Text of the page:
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How AI Assists in Global Bible Translation

In an age of technological breakthroughs, artificial intelligence (AI) stands poised to assist in one of the most crucial tasks facing the church today: translating the Bible into the heart language of every people group on earth. Major Bible translation organizations have set aggressive goals to complete the task of making the Bible accessible to everyone without the barrier of learning another language, and AI could make that goal attainable in less time than we ever imagined.

Approximately 3,700 languages remain without Scripture, most of which present significant challenges to the translation task. Many have few, if any, printed resources available, making that job even more daunting.

For these languages, AI is catalyzing change, accelerating the translation cycle, and even enhancing the product’s quality. Using machine learning, whole Bible translations can be completed faster than at any other time in history.

Accelerated Translation Cycles

Before I go any further, I need to explain the role of AI in Bible translation. There’s much misunderstanding and confusion around this issue. We’re not talking about dropping the Greek New Testament text into a tool like ChatGPT or Google Translate and expecting it to output a polished translation in any language. This isn’t possible even for resource-rich languages like English, much less for small and low-resource languages.

Using machine learning, whole Bible translations can be completed faster than at any other time in history.

If we aren’t talking about cut-and-paste translation, how does AI contribute? One way is by leveraging AI models, trained on portions of Scripture already manually translated by humans, to provide a first draft of a full translation. That draft can then be used by translators to complete a final translation. In other words, previously translated portions of Scripture are used by AI to generate drafts of other portions of Scripture that are then checked and developed by translation teams.

Organizations like Avodah have pioneered this model by working with mother-tongue speakers to translate around 1,200 verses and other resources. Each translation represents a different biblical genre, grammar, and vocabulary. These teams then train an AI model on these verses and resources to produce an entire Bible draft. This draft is checked by mother-tongue translators, refined, and tested in the community.

A big strength of AI in Bible translation is that it’s not a static model being developed but a learning process where the model becomes more competent as work progresses.

In traditional models, an average translation takes 23 years and costs over a million dollars, But Avodah’s model takes about four years to produce a completed Bible for roughly $500,000. Avodah is currently using this model in a 10-language cohort, putting them on track to provide 10 new translations by 2027.

Enhanced Quality

Speed is only one area where AI is helping. Organizations like SIL International are at the forefront of developing AI tools for quality assessment in Bible translation. These tools help teams identify and address problems earlier in the process. They’re also being used by consultants to check the translations more thoroughly and consistently by assisting with identifying common translation challenges.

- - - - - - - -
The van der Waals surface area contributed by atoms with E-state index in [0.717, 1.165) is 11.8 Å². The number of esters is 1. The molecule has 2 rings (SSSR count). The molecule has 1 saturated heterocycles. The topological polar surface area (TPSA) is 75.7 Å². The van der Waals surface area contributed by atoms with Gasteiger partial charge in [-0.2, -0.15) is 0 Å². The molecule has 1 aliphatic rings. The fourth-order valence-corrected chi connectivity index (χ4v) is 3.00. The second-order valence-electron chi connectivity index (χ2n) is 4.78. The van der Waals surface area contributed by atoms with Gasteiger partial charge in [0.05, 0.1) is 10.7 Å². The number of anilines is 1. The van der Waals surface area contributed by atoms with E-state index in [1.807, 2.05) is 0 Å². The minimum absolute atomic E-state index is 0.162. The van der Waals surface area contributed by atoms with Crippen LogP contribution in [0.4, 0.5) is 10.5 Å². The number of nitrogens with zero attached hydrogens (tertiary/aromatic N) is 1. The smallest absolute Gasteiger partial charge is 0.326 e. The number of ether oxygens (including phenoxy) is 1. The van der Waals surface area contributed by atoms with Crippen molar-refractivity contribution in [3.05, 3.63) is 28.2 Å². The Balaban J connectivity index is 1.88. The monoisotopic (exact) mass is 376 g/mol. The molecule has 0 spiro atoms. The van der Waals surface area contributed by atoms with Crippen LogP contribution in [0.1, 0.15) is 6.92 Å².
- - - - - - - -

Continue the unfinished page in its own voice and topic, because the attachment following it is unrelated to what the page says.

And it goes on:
SIL and other organizations have also developed AI tools that significantly speed up the process of drafting and improving translations of new Bible books once other portions are completed.

Concerns about AI being turned loose to translate with little or no human interaction aren’t based on reality. AI works as a copilot. Sometimes it makes drafts and other times it facilitates the repetitive translation process or assists teams in identifying issues. As AI learns from the corrections given to it by humans, future iterations of AI-assisted translations continue to improve.

Humans working under the Holy Spirit’s leadership remain indispensable at every stage. AI is simply a tool used for the creation of clear, accurate, natural, and acceptable translations. According to Shawn Ring, CEO of Avodah, Bible translation is “not about the technology; it’s about the human.”

Future of AI and Bible Translation

While this article has focused on AI’s role in advancing Bible translation, there’s an interesting plot twist about the effects of Bible translation on AI. Meta has taken on the lofty goal of developing text-to-speech AI tools in more than 4,000 languages. Most of these languages have few, if any, resources that can be used for comparison to other languages.

Concerns about AI being turned loose to translate with little or no human interaction aren’t based on reality.

The one book often found in these languages is the Bible. Translation organizations have produced text and audio versions in over 1,100 languages. Companies like Meta rely on these resources to train their large language models to facilitate text-to-speech models. In an odd turn of events, Bible translation is fueling AI solutions for many smaller languages.

But what will be AI’s effect on Bible translation? It’ll result in more people having quicker access to the gospel in their heart languages. Most significantly, it’ll result in more people hearing, believing, and being saved (Rom. 10:14–15).

As one leader working among unreached people groups shared with me, AI-assisted translations will contribute to unprecedented access to the gospel and the incredible expansion of Christianity in the next 10 years. “Whether most of the church understands this yet or not, AI-assisted Bible translations are a global priority.” They’re also an incredible global opportunity.


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